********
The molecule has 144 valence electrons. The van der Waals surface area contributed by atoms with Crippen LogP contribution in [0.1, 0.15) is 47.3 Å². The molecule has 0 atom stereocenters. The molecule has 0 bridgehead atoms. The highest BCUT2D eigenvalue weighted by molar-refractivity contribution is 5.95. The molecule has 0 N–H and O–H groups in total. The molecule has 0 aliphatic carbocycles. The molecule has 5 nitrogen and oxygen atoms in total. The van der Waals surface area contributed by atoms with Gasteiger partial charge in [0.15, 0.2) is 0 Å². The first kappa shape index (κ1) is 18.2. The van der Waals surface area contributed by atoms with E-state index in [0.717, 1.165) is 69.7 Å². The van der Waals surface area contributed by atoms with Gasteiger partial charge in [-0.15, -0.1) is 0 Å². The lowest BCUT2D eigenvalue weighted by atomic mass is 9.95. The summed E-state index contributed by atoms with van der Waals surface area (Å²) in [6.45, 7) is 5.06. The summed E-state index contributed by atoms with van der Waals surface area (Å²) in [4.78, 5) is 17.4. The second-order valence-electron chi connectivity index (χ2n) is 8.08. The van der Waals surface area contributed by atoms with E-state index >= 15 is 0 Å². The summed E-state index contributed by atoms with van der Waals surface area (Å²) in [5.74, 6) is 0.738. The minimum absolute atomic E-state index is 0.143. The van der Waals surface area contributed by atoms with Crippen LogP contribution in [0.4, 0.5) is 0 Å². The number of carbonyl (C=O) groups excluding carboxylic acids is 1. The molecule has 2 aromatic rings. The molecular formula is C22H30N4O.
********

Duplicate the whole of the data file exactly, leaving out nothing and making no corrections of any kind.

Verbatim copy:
The molecule has 144 valence electrons. The van der Waals surface area contributed by atoms with Crippen LogP contribution in [0.1, 0.15) is 47.3 Å². The molecule has 0 atom stereocenters. The molecule has 0 bridgehead atoms. The highest BCUT2D eigenvalue weighted by molar-refractivity contribution is 5.95. The molecule has 0 N–H and O–H groups in total. The molecule has 0 aliphatic carbocycles. The molecule has 5 nitrogen and oxygen atoms in total. The van der Waals surface area contributed by atoms with Gasteiger partial charge in [0.15, 0.2) is 0 Å². The first kappa shape index (κ1) is 18.2. The van der Waals surface area contributed by atoms with E-state index in [0.717, 1.165) is 69.7 Å². The van der Waals surface area contributed by atoms with Gasteiger partial charge in [-0.15, -0.1) is 0 Å². The lowest BCUT2D eigenvalue weighted by atomic mass is 9.95. The summed E-state index contributed by atoms with van der Waals surface area (Å²) in [6.45, 7) is 5.06. The summed E-state index contributed by atoms with van der Waals surface area (Å²) in [4.78, 5) is 17.4. The second-order valence-electron chi connectivity index (χ2n) is 8.08. The van der Waals surface area contributed by atoms with E-state index >= 15 is 0 Å². The summed E-state index contributed by atoms with van der Waals surface area (Å²) in [5.74, 6) is 0.738. The minimum absolute atomic E-state index is 0.143. The van der Waals surface area contributed by atoms with Crippen LogP contribution in [0.4, 0.5) is 0 Å². The number of carbonyl (C=O) groups excluding carboxylic acids is 1. The molecule has 2 aromatic rings. The molecular formula is C22H30N4O.